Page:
Back to Luke’s Genealogy
Luke’s emphasis differs from that of Matthew’s primarily in the lineage that he traces ancestry from. For Matthew the focus while predominantly on Abraham and David, did settle on Jesus’ earthly father Joseph, whose own dad was Jacob (Matt 1.16). Luke goes the other route, he begins with Mary’s lineage by identifying her father Heli as the father-in-law of Joseph her betrothed: “Jesus, when he began his ministry, was about thirty years of age, being the son (as was supposed) of Joseph, the son of Heli” (Luke 3.23).
Why is this important? It really goes back to the conception of Jesus. As has already been noted Jesus, like Adam, is of supernatural birth. It was the action of God that brought both of these individuals about.
Importance of the Virgin Birth…
Some argue the importance of the virgin birth in different ways. Theologically, it is of primary importance, because of the doctrine of sin. All natural-born children of Adam are born in the state of sin; we are sinners. The only way to remedy this is for one to come untouched by sin. A lamb in the Tanakh (O.T.) had to be a year old and without spot or blemish. God was very serious about this regulation; anything less was viewed very harshly by Him (see Mal 1.6-2.3).
John the Baptist identifies Jesus as the “Lamb of God who takes away the sins of the world” (John 1.29, 36). Not possible if Jesus is a direct descendant of Adam (i.e., natural birth). Thus, we are told that “the birth of Jesus Christ took place in this way. When his mother Mary had been betrothed to Joseph, before they came together [as husband and wife] she was found with child from the Holy Spirit” (Matt 1.18). Of course, that sounds very strange to our ears. Children are the product of sexual union between opposite genders (male and female).
The first time Mary heard it she was a bit puzzled as well. She said, “How will this be, since I am a virgin?” (Luke 1.34). In other words, “how can I have a baby if I haven’t been with a man?” “The angel answered here, ‘The Holy Spirit will come upon you, and the power of the Most High will overshadow you; therefore the child to be born will be called holy—the Son of God” (Luke 1.35; italics added).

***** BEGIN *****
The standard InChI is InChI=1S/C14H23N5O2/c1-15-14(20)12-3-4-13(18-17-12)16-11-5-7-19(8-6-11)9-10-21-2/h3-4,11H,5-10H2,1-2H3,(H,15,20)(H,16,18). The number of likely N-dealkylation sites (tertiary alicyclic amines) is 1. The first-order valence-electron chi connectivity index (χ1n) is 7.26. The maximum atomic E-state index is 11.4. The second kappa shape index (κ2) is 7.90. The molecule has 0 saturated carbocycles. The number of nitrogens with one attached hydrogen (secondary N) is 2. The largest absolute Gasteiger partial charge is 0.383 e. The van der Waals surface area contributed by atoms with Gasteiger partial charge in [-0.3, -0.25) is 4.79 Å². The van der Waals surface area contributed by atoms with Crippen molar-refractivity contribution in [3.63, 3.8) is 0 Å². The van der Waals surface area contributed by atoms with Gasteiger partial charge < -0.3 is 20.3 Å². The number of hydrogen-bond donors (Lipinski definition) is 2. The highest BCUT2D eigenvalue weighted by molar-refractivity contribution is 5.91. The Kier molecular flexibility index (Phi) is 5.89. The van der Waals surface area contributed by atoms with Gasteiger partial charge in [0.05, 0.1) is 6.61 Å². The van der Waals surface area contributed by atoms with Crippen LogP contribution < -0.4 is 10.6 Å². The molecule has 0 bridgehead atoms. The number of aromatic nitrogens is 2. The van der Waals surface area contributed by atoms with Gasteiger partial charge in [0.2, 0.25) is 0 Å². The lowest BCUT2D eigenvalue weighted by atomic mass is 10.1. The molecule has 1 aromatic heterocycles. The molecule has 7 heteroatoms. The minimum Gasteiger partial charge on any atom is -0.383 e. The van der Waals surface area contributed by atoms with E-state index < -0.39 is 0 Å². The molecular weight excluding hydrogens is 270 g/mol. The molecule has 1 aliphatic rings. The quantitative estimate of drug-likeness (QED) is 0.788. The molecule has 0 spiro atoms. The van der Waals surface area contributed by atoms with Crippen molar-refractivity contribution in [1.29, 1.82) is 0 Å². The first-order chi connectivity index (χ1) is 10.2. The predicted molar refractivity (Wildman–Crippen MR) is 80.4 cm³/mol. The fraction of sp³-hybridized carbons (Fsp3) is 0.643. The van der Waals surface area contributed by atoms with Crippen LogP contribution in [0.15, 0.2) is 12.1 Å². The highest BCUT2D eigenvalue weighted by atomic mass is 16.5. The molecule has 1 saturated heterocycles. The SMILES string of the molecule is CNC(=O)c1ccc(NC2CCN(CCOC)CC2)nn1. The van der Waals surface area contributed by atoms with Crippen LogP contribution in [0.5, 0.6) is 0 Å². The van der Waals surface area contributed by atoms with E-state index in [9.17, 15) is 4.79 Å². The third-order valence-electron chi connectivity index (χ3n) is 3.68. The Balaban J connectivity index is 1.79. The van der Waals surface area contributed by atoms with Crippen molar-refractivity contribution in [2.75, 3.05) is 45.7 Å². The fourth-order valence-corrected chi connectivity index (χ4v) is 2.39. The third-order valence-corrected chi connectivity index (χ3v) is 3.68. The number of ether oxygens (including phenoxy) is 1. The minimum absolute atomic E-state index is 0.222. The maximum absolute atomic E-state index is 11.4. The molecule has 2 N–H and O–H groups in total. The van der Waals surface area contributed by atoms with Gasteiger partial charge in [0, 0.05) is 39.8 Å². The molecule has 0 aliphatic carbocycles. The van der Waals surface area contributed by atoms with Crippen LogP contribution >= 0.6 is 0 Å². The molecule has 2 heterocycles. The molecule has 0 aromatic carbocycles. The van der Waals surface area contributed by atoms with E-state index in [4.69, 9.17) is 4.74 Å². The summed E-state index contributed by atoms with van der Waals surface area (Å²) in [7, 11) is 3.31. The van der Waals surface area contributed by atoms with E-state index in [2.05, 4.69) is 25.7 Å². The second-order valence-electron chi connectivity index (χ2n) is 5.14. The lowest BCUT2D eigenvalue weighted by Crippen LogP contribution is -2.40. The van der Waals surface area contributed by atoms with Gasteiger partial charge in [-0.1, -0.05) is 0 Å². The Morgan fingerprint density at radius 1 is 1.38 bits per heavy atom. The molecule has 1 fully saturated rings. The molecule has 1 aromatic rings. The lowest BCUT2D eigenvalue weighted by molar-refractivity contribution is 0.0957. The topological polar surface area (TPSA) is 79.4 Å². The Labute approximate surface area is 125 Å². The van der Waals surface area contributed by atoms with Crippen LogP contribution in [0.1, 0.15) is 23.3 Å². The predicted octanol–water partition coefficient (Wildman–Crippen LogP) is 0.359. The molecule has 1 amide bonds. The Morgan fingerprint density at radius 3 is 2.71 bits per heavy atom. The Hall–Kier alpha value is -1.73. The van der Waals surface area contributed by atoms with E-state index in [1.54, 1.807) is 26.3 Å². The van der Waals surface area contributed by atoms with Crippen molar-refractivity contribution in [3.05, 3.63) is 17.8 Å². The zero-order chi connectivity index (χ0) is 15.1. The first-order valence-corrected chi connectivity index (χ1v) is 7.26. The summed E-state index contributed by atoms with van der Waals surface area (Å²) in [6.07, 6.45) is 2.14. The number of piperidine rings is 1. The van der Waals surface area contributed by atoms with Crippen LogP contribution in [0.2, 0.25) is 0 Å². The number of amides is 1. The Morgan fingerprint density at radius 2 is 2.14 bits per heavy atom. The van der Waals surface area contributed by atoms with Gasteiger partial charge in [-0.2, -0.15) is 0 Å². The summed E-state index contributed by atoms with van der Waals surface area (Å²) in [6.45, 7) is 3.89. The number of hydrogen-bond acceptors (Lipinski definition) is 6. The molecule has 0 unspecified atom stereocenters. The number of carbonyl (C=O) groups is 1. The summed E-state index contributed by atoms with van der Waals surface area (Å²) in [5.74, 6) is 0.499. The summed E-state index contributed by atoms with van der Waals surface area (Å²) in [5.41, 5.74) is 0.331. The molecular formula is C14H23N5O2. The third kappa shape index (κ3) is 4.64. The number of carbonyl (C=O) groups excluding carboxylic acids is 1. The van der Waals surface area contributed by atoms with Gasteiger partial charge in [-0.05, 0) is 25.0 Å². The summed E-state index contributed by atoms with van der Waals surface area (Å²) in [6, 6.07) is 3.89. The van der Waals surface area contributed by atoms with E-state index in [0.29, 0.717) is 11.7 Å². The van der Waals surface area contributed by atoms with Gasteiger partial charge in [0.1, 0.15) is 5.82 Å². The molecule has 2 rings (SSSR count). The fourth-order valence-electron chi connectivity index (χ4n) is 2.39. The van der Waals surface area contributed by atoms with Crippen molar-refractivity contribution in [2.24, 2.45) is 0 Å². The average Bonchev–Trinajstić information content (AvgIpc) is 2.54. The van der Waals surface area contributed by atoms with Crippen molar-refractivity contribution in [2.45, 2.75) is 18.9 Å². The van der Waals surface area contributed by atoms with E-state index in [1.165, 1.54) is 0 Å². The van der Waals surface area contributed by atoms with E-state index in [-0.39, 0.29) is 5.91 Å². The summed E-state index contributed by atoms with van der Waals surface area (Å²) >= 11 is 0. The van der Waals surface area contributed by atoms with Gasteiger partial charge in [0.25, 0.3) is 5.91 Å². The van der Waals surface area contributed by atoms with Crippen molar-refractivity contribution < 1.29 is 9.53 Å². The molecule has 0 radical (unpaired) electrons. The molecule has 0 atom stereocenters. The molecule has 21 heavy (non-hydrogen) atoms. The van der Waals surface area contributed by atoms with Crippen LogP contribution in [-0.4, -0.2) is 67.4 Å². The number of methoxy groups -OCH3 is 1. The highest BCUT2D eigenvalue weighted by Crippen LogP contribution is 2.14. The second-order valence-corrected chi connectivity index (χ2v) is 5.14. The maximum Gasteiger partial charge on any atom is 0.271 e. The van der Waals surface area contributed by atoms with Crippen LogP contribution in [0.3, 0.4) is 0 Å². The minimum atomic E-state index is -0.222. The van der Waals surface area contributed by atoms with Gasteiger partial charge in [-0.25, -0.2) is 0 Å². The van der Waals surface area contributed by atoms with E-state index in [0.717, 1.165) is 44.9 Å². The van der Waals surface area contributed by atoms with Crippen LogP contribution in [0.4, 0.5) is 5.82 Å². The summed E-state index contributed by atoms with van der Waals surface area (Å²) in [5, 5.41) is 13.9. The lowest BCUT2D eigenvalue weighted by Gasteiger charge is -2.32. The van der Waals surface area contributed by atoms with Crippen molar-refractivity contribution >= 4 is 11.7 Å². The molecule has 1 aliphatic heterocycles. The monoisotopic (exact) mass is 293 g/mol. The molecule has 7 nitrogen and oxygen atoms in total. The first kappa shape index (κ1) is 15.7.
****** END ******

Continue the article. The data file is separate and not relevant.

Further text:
You catch that? The status—state of being—of Mary’s child will be holy (i.e., upright).
Jesus is not from the seed of Adam, but rather from the seed of the woman (Gen 3.15). Adam was made upright, but in rebellion became a sinner. The result was that all of his offspring became sinners and followed in the paths of their father (i.e., sin). However, with the virgin birth we have a distinction provided between Adam and Jesus. Like Adam, Jesus was likewise made upright (i.e., holy) and therefore without sin. Therefore, it is rightly said that Jesus is the son of man and the son of God.
More will be said on this in the future, but for today I would like to wrap up with the following food for thought.
Of David it was that he was “a man after God’s own heart” (1Sam 13.14; Acts 13.22). However, in Jesus of Nazareth, we have one revealed as “the man after God’s own heart.” Unlike David or Abraham or even Adam—though Jesus is the true offspring of each—Jesus never strayed from the Father’s will. Of him it was said, “This is my beloved Son, with whom I am well pleased” (Matt 3.17). And because He so perfectly imaged God we are told to “…listen to Him” (Mark 9.7).
To Him, we are told to bow the knee (Php 2.9-10). To Him, we are told to confess “Lord and Savior” (Luke 2.11; cf. Isa 45.21; Hos 13.4). To Him we are told to image, and in His image we—who confess Him and believe—are being conformed (comp. 1 John 2.6; Rom 8.29).
Next time this subject is visited we shall see in what ways David, as God’s man, shadowed Christ Jesus to come…